New research modeling smoke from two recent megafires sets the stage for better prediction of how emissions from these events on a global scale will behave and affect temperatures. As huge wildfires become more common with climate change, increased attention has focused on the intensity and duration of their emissions, which rival those of some volcanic eruptions.
Megafires in British Columbia in 2017 and Australia in 2019-20 injected massive amounts of smoke into the stratosphere, enabling the first-ever detailed satellite and ground-based measurements of such cataclysms. Using this data for validation, a team led by Los Alamos National Laboratory modeled the behavior and impacts of smoke as it rose from the lower atmosphere into the upper stratosphere and then circulated around the world. The research appeared in the Journal of Geophysical Research – Atmospheres.
“This is the only time we have tracked the smoke phenomenon on a global scale with satellite and ground observations, allowing us to improve the model and understand the impact,” said Manvendra Dubey, chief of project and co-author of the article. published this week in the Journal of Geophysical Research: Atmospheres. “Models and metrics combine to improve predictability.”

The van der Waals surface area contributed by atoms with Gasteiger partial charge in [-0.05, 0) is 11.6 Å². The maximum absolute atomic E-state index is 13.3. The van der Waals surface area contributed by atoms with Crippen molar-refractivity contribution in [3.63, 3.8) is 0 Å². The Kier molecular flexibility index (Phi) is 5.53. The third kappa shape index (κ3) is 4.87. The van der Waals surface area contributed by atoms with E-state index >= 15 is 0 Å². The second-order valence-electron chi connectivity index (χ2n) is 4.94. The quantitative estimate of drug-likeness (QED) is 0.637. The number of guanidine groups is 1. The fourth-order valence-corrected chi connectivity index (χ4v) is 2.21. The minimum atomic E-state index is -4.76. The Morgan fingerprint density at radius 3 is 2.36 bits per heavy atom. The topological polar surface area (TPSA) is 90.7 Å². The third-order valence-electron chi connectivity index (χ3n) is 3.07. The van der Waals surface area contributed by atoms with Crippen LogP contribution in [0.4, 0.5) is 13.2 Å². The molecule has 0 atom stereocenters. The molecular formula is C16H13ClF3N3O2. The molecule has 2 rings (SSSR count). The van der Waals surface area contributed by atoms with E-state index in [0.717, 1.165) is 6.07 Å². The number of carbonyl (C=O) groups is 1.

“As fire regimes shift and enter new paradigms of behavior in the face of future climate change, data from past fires cannot be used for prediction and assessment,” said Gennaro D’Angelo, co- author of the article and researcher at Los Alamos. .
“Models are the only way to predict their smoke effects,” Dubey said. “For example, observations from the Australian fire showed that black carbon was stimulated by solar heating and rose 30 kilometers into the stratosphere, causing the plume to last longer, around 16 months. Our model accounts for this self-heating phenomenon predicted by the late Robert C. Malone at Los Alamos in the 1980s – and our new study unequivocally validates it.
Plumes have a cooling effect
Australia’s 2019-2020 megafire injected huge amounts of smoke and soot into the atmosphere that have been observed, with global temperature impacts, as shown in this study. The shadowing of the Australian plume lasted for a few months. This effect lowered temperatures in the Southern Hemisphere by about 0.2 degrees Celsius, information that has implications for models of global climate change.
The smaller plume from the 2017 fires in British Columbia did not trigger a similar cooling. The study highlights when and how smoke from megafires affects the global climate, just as injections of volcanic sulfate and ash do.
Paper: “Contrasting Stratospheric Smoke Mass and Lifespan of the 2017 Canadian and 2019/2020 Australian Megafires: Global Simulations and Satellite Observations”, by Gennaro D’Angelo, Steve Guimond, Jon Reisner, David A. Peterson and Manvendra Dubey in the Journal of Geophysical Research: Atmospheres.
Funding: This research was funded by the Los Alamos Laboratory-led Research and Development Program.
Journal of Geophysical Research Atmospheres
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